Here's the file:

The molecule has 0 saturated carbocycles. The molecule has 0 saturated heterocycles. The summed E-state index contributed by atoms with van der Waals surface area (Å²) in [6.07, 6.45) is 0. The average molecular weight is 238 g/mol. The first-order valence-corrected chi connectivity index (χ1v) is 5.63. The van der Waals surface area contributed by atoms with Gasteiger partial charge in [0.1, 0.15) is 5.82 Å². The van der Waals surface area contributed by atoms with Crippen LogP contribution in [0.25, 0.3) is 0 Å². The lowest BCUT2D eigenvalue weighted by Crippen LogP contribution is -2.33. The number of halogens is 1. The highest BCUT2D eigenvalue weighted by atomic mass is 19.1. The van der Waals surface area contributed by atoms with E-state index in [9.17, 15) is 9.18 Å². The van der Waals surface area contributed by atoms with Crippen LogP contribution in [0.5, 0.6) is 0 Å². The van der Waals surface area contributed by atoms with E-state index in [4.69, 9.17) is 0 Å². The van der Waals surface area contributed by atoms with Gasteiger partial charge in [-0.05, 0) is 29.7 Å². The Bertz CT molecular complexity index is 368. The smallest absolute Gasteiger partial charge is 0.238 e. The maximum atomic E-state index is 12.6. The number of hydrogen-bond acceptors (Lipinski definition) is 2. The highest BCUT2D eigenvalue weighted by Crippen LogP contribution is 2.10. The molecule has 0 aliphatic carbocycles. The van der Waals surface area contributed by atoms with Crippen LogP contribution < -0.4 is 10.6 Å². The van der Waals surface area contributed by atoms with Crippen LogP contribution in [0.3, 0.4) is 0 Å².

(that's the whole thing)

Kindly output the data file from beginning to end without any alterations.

The molecule has 0 saturated carbocycles. The molecule has 0 saturated heterocycles. The summed E-state index contributed by atoms with van der Waals surface area (Å²) in [6.07, 6.45) is 0. The average molecular weight is 238 g/mol. The first-order valence-corrected chi connectivity index (χ1v) is 5.63. The van der Waals surface area contributed by atoms with Gasteiger partial charge in [0.1, 0.15) is 5.82 Å². The van der Waals surface area contributed by atoms with Crippen LogP contribution in [0.25, 0.3) is 0 Å². The lowest BCUT2D eigenvalue weighted by Crippen LogP contribution is -2.33. The number of halogens is 1. The highest BCUT2D eigenvalue weighted by atomic mass is 19.1. The van der Waals surface area contributed by atoms with E-state index in [9.17, 15) is 9.18 Å². The van der Waals surface area contributed by atoms with Crippen LogP contribution in [0.5, 0.6) is 0 Å². The van der Waals surface area contributed by atoms with E-state index in [4.69, 9.17) is 0 Å². The van der Waals surface area contributed by atoms with Gasteiger partial charge in [-0.05, 0) is 29.7 Å². The Bertz CT molecular complexity index is 368. The smallest absolute Gasteiger partial charge is 0.238 e. The maximum atomic E-state index is 12.6. The number of hydrogen-bond acceptors (Lipinski definition) is 2. The highest BCUT2D eigenvalue weighted by Crippen LogP contribution is 2.10. The molecule has 0 aliphatic carbocycles. The van der Waals surface area contributed by atoms with Crippen LogP contribution < -0.4 is 10.6 Å². The van der Waals surface area contributed by atoms with Crippen LogP contribution in [0.3, 0.4) is 0 Å².